What is Cremation Insurance?

When it comes to life insurance, most plans are designed to provide financial compensation to your loved ones when you’re gone. In almost all cases, the death benefit is a lump sum that can be used however your beneficiaries see fit. 

While traditional life insurance is suitable for a variety of situations, there are times when you might want to be more specific. Your life insurance policy can be designed around your needs. Today, we want to talk about cremation insurance and how it may be a better option for your situation. 

What is Cremation Insurance?

As the name implies, this kind of life insurance is built around paying for the cost of cremation after you die. That being said, few plans stipulate that the money must be used for cremation, so your loved ones do have some flexibility. Overall though, this kind of policy is designed to help alleviate end of life expenses. 

The Current Cost of Cremation

Although cremation is typically much less expensive than a traditional burial, it can still be a lot more than your loved ones can afford. There are also varying ways that you can get cremated, but, on average, your family can expect to pay anywhere from $500 to $10,000. 

Variables can include whether or not you have a memorial service, the type of urn you get, and how involved the funeral home is with the handling of the body beforehand. We’ll get into more detail about the different options available later on. 

Where you live can also affect the cost of cremation. For example, in Nashville, TN, the minimum price is over $1,200, while in New York City, it’s $550. You will want to be sure to do some research regarding cremation expenses before getting a policy so that you know what to expect. 

The Ins and Outs of Cremation Insurance

Typically speaking, you can add end-of-life expenses to your current life insurance plan. These riders offer additional funds that are designated for paying for a variety of items, including a funeral, burial, or cremation. 

However, if you want to get cremation insurance specifically, that is also an option. Let’s take a look at some of the ways this kind of policy differs from traditional life insurance. 

Guaranteed Acceptance

When you try to get life insurance, chances are that you’ll have to either answer medical questions or submit to an exam. If you’re still relatively young, a review is most likely unnecessary. For those over 40, however, it’s usually a requirement. 

The purpose of getting a medical exam is to determine your level of risk. All insurance companies want to minimize the chances of delivering a big payday. So they charge you according to your overall health. For example, if you smoke, you will have to pay much higher premiums than if you didn’t.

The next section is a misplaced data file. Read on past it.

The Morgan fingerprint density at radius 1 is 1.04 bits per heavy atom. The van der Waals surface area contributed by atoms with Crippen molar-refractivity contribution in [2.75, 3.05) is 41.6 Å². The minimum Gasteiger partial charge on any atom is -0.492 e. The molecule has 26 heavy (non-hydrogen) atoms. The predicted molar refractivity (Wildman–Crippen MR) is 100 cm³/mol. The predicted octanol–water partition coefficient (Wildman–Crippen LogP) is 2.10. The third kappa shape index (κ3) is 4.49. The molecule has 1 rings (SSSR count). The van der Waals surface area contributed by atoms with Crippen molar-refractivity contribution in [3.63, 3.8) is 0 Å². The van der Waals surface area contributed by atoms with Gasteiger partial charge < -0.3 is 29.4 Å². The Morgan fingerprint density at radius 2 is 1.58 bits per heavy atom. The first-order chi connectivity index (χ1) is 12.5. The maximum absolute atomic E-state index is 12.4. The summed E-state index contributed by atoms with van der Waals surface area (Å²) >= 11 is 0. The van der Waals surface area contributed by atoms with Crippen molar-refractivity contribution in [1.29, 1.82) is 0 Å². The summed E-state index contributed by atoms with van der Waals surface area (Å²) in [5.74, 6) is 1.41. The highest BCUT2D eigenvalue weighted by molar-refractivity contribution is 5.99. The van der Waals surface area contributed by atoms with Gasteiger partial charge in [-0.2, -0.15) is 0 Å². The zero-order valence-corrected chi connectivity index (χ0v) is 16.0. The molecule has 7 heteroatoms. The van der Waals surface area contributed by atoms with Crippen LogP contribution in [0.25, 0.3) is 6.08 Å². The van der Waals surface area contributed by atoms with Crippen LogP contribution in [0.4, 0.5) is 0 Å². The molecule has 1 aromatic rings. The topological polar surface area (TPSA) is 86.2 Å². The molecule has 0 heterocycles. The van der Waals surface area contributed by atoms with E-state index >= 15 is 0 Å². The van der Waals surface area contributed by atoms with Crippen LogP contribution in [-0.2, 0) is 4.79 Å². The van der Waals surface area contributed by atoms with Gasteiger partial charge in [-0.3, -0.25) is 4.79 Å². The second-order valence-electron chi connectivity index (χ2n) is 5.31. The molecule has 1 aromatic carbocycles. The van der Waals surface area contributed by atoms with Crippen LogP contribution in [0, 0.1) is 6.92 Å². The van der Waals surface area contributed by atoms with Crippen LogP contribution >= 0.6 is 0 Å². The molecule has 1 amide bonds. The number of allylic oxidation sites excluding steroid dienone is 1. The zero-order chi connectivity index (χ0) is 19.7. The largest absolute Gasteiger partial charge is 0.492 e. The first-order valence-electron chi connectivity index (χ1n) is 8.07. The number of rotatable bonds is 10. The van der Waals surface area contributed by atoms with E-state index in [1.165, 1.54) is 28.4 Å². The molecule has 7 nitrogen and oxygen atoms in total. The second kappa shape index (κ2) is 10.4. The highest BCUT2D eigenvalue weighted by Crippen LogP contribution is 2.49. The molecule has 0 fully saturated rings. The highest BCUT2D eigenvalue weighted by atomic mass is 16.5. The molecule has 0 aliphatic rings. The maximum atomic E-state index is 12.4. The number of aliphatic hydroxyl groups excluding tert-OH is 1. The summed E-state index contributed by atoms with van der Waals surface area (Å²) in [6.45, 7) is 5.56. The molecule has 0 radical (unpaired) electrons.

For cremation insurance, however, a medical exam is not needed. Regardless of your age or any particular ailments you may have, insurance companies don’t need a clean bill of health. Because the money is designated for cremation and other funeral costs, everyone is guaranteed a policy. 

That being said, you may still have to answer a few medical questions, particularly if you’re over 65. While your answers shouldn’t bar you from getting a policy, they can affect your premium rates, especially if you suffer from chronic diseases or other adverse conditions. 

Flexible Payouts

What’s nice about cremation insurance is that your loved ones don’t have to spend all of the money on cremation. For example, if you get a $20,000 policy and the funeral expenses are only $10,000, your family keeps the rest. 

However, keep in mind that most cremation insurance policies have strict benefit limits. Most of them capping off at $25,000. So, don’t expect your loved ones to get a substantial payday from your policy. 

Still, it’s nice to know that they have flexibility when trying to determine how to spend the death benefit. It’s even better when you recognize that any leftover cash goes to your beneficiaries, not the funeral home. 

Lenient or Nonexistent Underwriting

As we mentioned, virtually everyone can get cremation insurance. In fact, many companies may not worry about underwriting your policy at all. This flexibility and leniency mean that you can get cremation insurance while suffering from a significant health issue (i.e., cancer). 

These conditions will typically prevent you from getting standard life insurance. But, with cremation coverage, you can avoid leaving your loved ones in a financial bind. 

Two-Year Minimum Payment

Realistically, you shouldn’t have to worry about violating this rule. But, you have to recognize that all cremation insurance policies have to be paid for at least two years. If you die before then, your family can typically get a refund, although most insurers will charge interest on it. 

What is Cremation Insurance?

The reason why this two-year minimum can be such a critical consideration is that you don’t want to pay for cremation insurance for the long-term. If your policy caps at $25,000, you shouldn’t spend more than that in premiums. So, if you’re paying for cremation insurance for 10 to 20 years, it’s better to invest that money in something that will appreciate in value instead. 

Higher Costs

On the one hand, guaranteed acceptance may be a shining welcome sign to many people. On the other hand, having such a high-risk pool of policyholders means that everyone has to pay more. 

Since cremation insurance is not usually disputed or revoked, you will have to spend more on premiums than you might expect. Again, you don’t want to plan on paying for this coverage for too long.